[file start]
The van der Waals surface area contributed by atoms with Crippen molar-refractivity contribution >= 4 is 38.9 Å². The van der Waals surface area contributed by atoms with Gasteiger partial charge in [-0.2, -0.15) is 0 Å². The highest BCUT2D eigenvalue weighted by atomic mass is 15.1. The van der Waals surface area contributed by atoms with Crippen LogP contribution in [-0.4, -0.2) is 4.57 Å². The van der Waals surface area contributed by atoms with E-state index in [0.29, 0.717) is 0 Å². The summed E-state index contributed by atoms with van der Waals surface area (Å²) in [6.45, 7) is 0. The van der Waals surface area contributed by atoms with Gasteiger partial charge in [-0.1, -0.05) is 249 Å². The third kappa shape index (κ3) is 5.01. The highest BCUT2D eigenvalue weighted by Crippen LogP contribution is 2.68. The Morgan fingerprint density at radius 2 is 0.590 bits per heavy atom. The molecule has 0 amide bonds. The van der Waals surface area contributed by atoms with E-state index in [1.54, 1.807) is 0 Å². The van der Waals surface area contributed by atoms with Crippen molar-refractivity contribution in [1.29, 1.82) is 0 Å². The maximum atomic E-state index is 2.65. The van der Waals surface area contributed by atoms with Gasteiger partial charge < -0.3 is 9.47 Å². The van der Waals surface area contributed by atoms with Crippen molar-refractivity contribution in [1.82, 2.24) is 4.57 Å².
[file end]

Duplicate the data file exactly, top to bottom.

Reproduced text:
The van der Waals surface area contributed by atoms with Crippen molar-refractivity contribution >= 4 is 38.9 Å². The van der Waals surface area contributed by atoms with Gasteiger partial charge in [-0.2, -0.15) is 0 Å². The highest BCUT2D eigenvalue weighted by atomic mass is 15.1. The van der Waals surface area contributed by atoms with Crippen LogP contribution in [-0.4, -0.2) is 4.57 Å². The van der Waals surface area contributed by atoms with E-state index in [0.29, 0.717) is 0 Å². The summed E-state index contributed by atoms with van der Waals surface area (Å²) in [6.45, 7) is 0. The van der Waals surface area contributed by atoms with Gasteiger partial charge in [-0.1, -0.05) is 249 Å². The third kappa shape index (κ3) is 5.01. The highest BCUT2D eigenvalue weighted by Crippen LogP contribution is 2.68. The Morgan fingerprint density at radius 2 is 0.590 bits per heavy atom. The molecule has 0 amide bonds. The van der Waals surface area contributed by atoms with E-state index in [1.54, 1.807) is 0 Å². The van der Waals surface area contributed by atoms with Crippen molar-refractivity contribution in [1.29, 1.82) is 0 Å². The maximum atomic E-state index is 2.65. The van der Waals surface area contributed by atoms with Gasteiger partial charge < -0.3 is 9.47 Å². The van der Waals surface area contributed by atoms with Crippen molar-refractivity contribution in [1.82, 2.24) is 4.57 Å².